Bible Truth about Tithing

1. The system of tithing was set up for the Israelites so that the Levites and Priests—who were given no land and had no other source of income—would be provided for. Under the Old Testament system of tithing, only those involved in agriculture or animal husbandry paid tithe. All other professions were exempt. Because they received tithes, "both the Levites and priests forfeited all rights to permanent land inheritance inside Israel (Numb. 18:20-26; Deut. 12:12; 14:27, 29; 18:1, 2; Josh. 13:14, 33; 14:3; 18:7; Ezek. 44:28)."6

2. The Levitical laws regarding tithing are not applicable to Christians living under the New Covenant:

"Churches that preach tithing based on texts from the Mosaic Law have missed the differences between law and grace, the old and new covenants, and Israel and the church. First, they preach a tithing message to believers who are dead to that law (Rom. 7:4). Second, they preach a weak and unprofitable law that has ended at Calvary (Heb. 7:18). Third, they preach a law that has absolutely no glory and, therefore, no power to revive the church (2 Cor. 3:10). Fourth, they preach a law that has been cancelled, blotted out, nailed to the cross, abolished annulled, and that has long since faded away, because it was obsolete (2 Cor. 3:11; Eph. 2:15; Col. 2:14; Heb. 7:18; 8:13)."8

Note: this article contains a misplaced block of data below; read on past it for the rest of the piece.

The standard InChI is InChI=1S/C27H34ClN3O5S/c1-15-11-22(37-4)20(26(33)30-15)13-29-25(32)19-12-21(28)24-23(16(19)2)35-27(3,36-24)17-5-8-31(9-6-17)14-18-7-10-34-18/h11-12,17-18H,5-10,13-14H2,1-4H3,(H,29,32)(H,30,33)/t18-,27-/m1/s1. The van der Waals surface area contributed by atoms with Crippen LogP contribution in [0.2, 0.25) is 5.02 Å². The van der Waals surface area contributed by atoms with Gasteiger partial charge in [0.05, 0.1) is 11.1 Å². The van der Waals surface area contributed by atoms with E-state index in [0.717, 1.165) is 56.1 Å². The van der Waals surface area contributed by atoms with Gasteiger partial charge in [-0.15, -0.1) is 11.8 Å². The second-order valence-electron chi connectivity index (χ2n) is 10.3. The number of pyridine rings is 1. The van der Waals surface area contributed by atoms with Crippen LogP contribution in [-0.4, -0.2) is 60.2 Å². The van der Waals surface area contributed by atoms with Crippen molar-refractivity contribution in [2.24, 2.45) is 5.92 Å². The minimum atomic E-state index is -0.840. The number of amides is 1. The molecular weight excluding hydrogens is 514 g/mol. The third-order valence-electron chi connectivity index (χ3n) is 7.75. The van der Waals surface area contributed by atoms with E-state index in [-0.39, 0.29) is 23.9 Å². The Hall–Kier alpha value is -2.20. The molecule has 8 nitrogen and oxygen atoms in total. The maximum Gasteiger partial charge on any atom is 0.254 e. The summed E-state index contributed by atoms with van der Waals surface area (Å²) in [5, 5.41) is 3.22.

3. There is not a single example in the New Testament of any Christian paying or receiving tithe. Paul encouraged gospel ministers to follow his example and find an occupation so that they would not be a burden to the believers (Acts 20:16-35). However, Paul did allow for gospel ministers to receive support from offerings (1 Cor. 9:13-14). Elders who teach and preach are workers who deserve their wages (1 Tim. 5:17-18). While there is no specific law in the New Testament regarding how much money to give, the Bible encourages believers to give generously and from their heart according to God's leading (2 Cor. 9:6,7).